Analysis of the histopathological findings from the biplots revealed a marked correlation between N, PMNI and MI, especially in the intercotyledonary area, and presented a lot of overlap between the vt and wt groups. However, IHC labelling for C. abortus in the trophoblast and mesenchyme (TMIHC) appeared weakly correlated with the other parameters, especially with regards to inflammatory infiltration (PMNI and MI). This may be as expected because the function of the inflammatory cells, which is to eliminate the microorganism, may also cause necrosis in the process [2,20]. Therefore, it would be logical to assume that when cell infiltration is acute and mild, there is a greater chance of bacteria being detected than when the inflammatory infiltration and necrosis are more severe, denoting a more chronic lesion. For the obligate intracellular pathogen C. abortus, this is likely to occur because it requires cells to survive and replicate. Therefore, when necrosis is diffuse and severe, the EBs are forced to move to the surrounding areas where there are still viable chorionic epithelial cells to be infected. Remarkably, TMIHC scores for the strains evaluated showed high levels of overlap, meaning that both exhibit a similar pattern of chlamydial antigen distribution, suggesting a similarity in the way infection spreads.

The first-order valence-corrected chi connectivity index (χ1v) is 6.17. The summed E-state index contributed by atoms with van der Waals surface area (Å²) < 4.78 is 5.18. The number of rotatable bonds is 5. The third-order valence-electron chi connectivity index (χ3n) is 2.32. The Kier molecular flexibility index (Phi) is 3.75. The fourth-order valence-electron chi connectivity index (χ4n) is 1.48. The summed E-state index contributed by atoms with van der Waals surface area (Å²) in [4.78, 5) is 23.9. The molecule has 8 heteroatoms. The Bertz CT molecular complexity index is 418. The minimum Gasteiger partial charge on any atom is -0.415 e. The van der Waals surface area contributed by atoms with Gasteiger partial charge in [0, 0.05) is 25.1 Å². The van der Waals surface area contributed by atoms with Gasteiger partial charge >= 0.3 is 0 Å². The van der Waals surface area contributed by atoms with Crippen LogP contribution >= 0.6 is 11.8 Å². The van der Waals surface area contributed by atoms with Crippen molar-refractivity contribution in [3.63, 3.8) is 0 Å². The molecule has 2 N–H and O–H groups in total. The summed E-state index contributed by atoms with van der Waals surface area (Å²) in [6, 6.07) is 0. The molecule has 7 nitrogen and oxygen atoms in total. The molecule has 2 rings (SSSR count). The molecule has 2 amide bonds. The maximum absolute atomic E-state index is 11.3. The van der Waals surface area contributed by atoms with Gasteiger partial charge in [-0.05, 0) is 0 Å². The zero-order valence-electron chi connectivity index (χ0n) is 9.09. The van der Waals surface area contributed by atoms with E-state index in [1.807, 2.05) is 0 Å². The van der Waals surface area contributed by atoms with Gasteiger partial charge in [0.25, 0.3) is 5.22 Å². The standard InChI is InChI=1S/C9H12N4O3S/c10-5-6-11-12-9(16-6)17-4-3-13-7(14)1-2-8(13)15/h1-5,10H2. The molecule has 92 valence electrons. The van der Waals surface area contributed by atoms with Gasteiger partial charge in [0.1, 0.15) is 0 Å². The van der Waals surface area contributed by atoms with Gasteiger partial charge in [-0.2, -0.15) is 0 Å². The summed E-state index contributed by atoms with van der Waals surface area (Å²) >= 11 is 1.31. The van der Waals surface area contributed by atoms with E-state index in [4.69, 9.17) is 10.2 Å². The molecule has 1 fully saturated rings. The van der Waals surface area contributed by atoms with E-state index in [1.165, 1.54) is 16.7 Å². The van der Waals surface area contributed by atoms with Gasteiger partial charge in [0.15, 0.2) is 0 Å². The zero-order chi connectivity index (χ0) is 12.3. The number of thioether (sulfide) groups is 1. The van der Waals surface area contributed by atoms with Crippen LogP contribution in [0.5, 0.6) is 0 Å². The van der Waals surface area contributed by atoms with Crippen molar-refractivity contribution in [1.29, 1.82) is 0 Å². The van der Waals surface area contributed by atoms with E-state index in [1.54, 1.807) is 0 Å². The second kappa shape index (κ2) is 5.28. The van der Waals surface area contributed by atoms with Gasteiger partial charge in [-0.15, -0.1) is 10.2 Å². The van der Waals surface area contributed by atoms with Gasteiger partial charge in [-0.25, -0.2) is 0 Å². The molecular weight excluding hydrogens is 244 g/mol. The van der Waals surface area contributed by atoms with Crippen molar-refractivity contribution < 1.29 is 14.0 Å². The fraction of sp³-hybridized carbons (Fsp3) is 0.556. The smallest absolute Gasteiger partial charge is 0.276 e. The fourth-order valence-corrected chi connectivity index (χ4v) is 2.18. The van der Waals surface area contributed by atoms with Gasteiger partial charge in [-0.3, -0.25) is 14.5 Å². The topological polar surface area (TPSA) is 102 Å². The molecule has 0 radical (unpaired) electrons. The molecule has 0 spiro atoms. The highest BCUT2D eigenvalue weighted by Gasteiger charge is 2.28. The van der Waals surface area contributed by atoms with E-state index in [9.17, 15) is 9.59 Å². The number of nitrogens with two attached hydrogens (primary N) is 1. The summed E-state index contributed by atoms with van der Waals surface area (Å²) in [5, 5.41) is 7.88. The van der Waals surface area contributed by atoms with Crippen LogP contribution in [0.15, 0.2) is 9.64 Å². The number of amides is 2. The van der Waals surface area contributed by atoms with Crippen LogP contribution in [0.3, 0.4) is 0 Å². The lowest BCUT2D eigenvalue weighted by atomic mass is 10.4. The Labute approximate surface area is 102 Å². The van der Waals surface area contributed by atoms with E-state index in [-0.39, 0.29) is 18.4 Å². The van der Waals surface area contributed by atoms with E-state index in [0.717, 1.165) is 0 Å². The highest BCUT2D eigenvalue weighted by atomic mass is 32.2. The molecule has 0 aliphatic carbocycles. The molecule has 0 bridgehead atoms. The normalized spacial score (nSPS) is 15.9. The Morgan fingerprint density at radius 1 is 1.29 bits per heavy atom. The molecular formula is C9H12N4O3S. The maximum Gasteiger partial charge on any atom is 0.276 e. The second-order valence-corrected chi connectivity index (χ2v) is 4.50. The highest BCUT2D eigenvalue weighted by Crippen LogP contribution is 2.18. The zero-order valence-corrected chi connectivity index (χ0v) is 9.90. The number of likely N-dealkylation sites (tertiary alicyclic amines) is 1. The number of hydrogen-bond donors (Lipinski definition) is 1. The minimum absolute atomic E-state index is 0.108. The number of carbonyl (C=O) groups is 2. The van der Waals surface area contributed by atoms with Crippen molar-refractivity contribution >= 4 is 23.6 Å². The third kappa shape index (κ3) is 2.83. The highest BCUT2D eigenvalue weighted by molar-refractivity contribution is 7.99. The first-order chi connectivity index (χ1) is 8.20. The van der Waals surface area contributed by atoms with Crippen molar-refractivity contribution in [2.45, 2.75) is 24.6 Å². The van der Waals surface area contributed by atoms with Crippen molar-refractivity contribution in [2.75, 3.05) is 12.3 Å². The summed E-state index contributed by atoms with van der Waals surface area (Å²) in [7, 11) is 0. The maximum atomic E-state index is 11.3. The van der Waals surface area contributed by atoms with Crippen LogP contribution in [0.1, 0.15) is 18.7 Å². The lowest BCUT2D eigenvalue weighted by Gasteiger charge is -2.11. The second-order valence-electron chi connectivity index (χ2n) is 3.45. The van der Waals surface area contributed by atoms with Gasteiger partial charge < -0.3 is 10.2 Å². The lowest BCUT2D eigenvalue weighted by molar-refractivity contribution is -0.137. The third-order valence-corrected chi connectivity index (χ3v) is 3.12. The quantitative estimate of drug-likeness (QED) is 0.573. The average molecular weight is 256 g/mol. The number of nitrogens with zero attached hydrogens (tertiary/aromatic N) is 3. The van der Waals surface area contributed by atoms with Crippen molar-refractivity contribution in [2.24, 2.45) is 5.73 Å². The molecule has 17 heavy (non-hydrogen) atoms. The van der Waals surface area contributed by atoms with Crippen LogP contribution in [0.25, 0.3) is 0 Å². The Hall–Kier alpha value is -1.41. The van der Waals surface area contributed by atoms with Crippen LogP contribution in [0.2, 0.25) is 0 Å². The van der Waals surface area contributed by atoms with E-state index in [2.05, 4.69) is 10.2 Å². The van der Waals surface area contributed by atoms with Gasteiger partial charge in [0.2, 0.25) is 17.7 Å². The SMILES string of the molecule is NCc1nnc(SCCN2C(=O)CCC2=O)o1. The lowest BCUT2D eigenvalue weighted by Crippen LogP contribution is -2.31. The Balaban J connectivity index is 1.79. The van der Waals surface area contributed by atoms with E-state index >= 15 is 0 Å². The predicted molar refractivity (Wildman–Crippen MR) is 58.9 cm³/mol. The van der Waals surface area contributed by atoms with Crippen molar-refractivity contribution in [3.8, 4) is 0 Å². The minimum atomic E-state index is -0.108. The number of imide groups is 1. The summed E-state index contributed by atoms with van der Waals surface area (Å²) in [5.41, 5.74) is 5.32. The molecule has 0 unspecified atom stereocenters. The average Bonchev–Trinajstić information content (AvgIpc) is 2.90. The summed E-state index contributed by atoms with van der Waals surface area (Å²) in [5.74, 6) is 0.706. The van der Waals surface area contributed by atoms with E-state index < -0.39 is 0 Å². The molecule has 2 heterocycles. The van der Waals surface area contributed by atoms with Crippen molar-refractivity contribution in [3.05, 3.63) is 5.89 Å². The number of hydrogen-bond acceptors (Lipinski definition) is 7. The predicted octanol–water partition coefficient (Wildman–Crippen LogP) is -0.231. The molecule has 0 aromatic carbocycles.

In blood vessels, the observations in neg group placentas were far more disperse and also there was a greater overlap between observations in vt and wt placentas. In relation to the areas, analysis revealed a tendency towards a higher score for inflammatory infiltration (VMI, VPMNI) and thrombosis (VT) in the blood vessels in the deeper mesenchyme (CM and ICM) rather than trophoblast layer (CT, ICT) in the vt and wt placentas, perhaps not surprising given their anatomical location, function, and the abundant presence of blood vessels in the mesenchyme. However, overall, no strong associations between pathology parameters were observed as suggested by the low to moderate proximity observed in biplots. Although no associations were evident, the higher recruitment of inflammatory cells and also the associated inflammatory reaction in the mesenchyme observed in vt and wt infections could be related to the PMN infiltration, cellular necrosis, lysis of the bacteria in the trophoblast layer that produces chemotaxis of these cells and also the thrombosis that is associated with the chlamydial LPS, all of which are processes associated with infection. As for links with location, the conclusions are analogous to what was observed for the epithelium/stroma, showing no relevant associations with the proximity of the major placental vessels. Interestingly, VIHC was found to essentially play no role in data variability. That is because when comparing VIHC scores, which were analysed according to group, almost all observations had a score of zero. This indicates that the chlamydial LPS antigen is virtually absent from the blood vessel based on negative IHC labelling, supporting the previous observations about the distribution of chlamydial antigen.